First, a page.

Thursday, May 30, 2013
Will LeBron take out frustration on Pacers?
By Brian Windhorst
MIAMI -- Get ready for an angry LeBron James in tonight’s pivotal Game 5 of the Eastern Conference finals against the Indiana Pacers.
James has been fuming the past few days after he was called for four fouls in the fourth quarter of the Miami Heat’s Game 4 loss that evened the series 2-2. He fouled out for just the second time in his career in a playoff game, and it came with a technical foul. James disputed three of those calls, and a review of the replays didn’t do much to ease his frustration.
On Thursday, his miserable finish to Game 4 was compounded by being fined $5,000 for flopping on a fourth-quarter play against Pacers forward David West. Add that retroactive penalty, and that fourth quarter in Indianapolis easily qualifies as the most penal quarter in James’ career.
That fine fired James up more because he believed West got away with a flop at the end of the third quarter when James was whistled for an offensive foul. That turned into a key play because the Pacers hit a 3-pointer just ahead of the buzzer with the extra possession to extend their lead.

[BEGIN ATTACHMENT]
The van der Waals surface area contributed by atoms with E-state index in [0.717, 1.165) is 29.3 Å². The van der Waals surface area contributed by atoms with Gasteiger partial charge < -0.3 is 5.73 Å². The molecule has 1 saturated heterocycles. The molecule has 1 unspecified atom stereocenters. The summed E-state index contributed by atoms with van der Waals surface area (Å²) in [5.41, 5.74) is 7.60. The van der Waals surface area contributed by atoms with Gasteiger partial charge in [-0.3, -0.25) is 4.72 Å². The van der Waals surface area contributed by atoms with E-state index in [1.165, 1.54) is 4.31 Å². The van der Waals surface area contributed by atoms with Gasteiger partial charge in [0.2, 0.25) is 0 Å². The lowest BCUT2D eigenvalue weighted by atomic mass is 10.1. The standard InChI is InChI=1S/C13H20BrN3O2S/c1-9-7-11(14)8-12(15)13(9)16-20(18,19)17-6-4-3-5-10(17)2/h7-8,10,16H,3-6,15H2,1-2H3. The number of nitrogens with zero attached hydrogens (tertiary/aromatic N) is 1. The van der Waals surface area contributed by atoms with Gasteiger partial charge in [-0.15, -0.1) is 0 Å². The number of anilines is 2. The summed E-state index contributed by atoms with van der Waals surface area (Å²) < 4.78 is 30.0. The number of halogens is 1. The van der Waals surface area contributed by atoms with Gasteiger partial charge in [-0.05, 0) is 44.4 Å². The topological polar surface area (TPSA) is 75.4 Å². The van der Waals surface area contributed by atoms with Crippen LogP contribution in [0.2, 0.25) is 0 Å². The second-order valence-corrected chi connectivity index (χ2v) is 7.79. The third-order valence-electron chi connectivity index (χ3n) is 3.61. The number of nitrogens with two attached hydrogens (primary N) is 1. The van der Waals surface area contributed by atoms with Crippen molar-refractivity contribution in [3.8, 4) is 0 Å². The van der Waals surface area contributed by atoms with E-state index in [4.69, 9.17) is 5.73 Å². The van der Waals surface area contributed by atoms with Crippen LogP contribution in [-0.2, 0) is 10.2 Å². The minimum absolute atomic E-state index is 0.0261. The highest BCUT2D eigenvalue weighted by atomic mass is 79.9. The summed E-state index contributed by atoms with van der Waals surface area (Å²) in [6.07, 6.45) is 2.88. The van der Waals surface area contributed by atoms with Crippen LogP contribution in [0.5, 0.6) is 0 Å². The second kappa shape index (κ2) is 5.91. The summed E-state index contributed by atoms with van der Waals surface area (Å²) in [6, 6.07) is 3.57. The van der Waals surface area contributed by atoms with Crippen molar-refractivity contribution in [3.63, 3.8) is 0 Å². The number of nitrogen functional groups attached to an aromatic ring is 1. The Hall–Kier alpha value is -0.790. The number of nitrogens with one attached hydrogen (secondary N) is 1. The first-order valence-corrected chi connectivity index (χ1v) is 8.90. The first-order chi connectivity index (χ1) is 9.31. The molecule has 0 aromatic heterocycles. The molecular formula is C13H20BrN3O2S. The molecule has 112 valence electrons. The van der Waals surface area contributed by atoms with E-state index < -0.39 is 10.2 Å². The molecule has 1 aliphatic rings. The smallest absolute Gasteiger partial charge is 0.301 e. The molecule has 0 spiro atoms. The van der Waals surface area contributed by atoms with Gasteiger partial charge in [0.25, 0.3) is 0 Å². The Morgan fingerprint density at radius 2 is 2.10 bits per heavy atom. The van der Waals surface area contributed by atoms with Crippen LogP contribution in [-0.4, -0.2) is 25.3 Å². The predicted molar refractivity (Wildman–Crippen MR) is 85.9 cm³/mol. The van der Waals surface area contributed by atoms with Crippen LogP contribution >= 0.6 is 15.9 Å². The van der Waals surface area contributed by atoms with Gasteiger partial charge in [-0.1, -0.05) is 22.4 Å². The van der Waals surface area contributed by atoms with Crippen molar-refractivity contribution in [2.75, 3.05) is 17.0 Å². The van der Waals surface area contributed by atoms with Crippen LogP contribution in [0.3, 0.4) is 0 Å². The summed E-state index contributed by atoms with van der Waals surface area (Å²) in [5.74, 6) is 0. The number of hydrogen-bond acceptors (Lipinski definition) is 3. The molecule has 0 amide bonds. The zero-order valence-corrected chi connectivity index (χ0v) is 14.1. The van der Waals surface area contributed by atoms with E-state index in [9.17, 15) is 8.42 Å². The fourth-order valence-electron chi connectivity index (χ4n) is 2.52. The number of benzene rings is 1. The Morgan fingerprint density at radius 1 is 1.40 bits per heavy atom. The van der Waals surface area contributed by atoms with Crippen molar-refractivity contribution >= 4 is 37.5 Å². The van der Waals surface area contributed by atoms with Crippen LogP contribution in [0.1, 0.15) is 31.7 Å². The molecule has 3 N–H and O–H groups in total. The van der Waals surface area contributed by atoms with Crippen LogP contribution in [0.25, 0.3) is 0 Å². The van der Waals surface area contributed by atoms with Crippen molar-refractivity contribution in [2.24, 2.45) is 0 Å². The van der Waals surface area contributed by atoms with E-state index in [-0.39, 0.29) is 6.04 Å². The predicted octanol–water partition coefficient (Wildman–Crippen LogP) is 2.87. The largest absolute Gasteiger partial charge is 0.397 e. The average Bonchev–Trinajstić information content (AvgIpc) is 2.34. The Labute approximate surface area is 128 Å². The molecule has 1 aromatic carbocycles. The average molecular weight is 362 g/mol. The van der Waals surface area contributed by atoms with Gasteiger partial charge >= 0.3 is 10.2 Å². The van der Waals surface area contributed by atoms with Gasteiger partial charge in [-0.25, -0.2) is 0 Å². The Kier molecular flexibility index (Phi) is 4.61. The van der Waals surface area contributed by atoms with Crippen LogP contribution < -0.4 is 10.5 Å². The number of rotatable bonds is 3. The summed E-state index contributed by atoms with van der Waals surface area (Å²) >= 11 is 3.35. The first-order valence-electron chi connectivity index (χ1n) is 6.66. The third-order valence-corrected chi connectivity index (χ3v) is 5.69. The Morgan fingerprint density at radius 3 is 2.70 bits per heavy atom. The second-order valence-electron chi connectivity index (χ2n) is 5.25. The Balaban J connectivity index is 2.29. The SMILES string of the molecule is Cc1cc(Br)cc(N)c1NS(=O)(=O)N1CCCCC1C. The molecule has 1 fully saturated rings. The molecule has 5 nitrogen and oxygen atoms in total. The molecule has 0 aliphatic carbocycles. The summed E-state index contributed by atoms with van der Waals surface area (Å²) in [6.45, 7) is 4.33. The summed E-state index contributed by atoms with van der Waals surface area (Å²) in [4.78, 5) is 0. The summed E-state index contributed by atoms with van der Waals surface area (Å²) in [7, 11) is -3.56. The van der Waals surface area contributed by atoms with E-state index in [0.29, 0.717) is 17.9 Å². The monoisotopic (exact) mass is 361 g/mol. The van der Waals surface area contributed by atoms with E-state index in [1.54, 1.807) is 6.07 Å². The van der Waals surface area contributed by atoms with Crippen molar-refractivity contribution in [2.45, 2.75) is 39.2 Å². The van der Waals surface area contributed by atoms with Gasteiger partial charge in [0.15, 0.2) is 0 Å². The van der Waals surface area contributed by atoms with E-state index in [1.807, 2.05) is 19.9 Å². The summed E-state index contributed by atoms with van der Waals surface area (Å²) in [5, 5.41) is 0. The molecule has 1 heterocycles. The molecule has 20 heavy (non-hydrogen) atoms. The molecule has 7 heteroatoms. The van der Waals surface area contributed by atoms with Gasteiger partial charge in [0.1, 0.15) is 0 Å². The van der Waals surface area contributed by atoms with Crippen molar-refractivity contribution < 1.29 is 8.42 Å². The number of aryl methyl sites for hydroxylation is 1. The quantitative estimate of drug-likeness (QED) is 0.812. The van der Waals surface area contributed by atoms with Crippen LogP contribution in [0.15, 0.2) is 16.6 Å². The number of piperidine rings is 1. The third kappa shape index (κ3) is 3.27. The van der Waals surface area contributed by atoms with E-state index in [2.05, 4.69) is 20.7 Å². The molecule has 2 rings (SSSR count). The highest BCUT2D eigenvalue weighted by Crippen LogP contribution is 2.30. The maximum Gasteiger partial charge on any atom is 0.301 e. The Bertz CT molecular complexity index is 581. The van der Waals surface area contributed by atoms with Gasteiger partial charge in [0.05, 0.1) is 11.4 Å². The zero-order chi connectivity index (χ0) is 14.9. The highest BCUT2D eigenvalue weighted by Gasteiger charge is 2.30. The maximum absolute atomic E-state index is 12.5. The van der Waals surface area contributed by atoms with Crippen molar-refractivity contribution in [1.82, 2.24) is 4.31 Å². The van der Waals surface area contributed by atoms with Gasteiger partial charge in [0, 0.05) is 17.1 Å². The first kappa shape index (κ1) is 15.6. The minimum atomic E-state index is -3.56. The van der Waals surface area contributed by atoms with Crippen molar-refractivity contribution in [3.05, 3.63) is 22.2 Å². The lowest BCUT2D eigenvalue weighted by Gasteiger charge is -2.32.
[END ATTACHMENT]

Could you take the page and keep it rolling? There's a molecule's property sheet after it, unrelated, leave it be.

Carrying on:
Also bothering James was the belief that he had allowed the Pacers’ Lance Stephenson to get under his skin. Stephenson guarded James for stretches Tuesday night because James’ primary defender, Paul George, had gotten into his own foul trouble. Stephenson baited James into his technical and, as is his reputation, was disruptive at other times.
James bristled at even being asked about the matchup.
“If you are sitting here and talking about an individual one-on-one matchup between me and Lance Stephenson, I'm not going to harp on that,” James said.
Expect James to channel that emotion into the pivotal Game 5. Last season, after he fouled out of Game 4 in the conference finals against the Boston Celtics on a controversial offensive positioning foul that contributed to the Heat’s overtime loss, James responded with a venomous tear for the rest of that series.
He averaged 35.3 points and 13.3 rebounds the next three games, ultimately carrying the Heat into the Finals.
One of the noticeable differences in James’ game since his much-criticized struggles in the 2010-11 Finals is the way he approaches big playoff games. Earlier in his career, James sometimes played passively in these situations, and it led to plenty of questions about his ability to deliver in the clutch.
It has been a different James the past two seasons, especially in the late rounds of the playoffs.
“We’re excited for Game 5” was all James would say publicly. “We’re a confident bunch.”
The Heat have generally responded well to losses in the past two postseasons. They are 4-0 after losses dating to last season's conference finals. The Heat’s average margin of victory after losses to the Chicago Bulls and Pacers in the playoffs is 27.5 points.
“The main thing is how you respond to competition,” Heat coach Erik Spoelstra said. “We understand the effort level and the energy level we’re going to have to bring, and we’re looking forward to that.”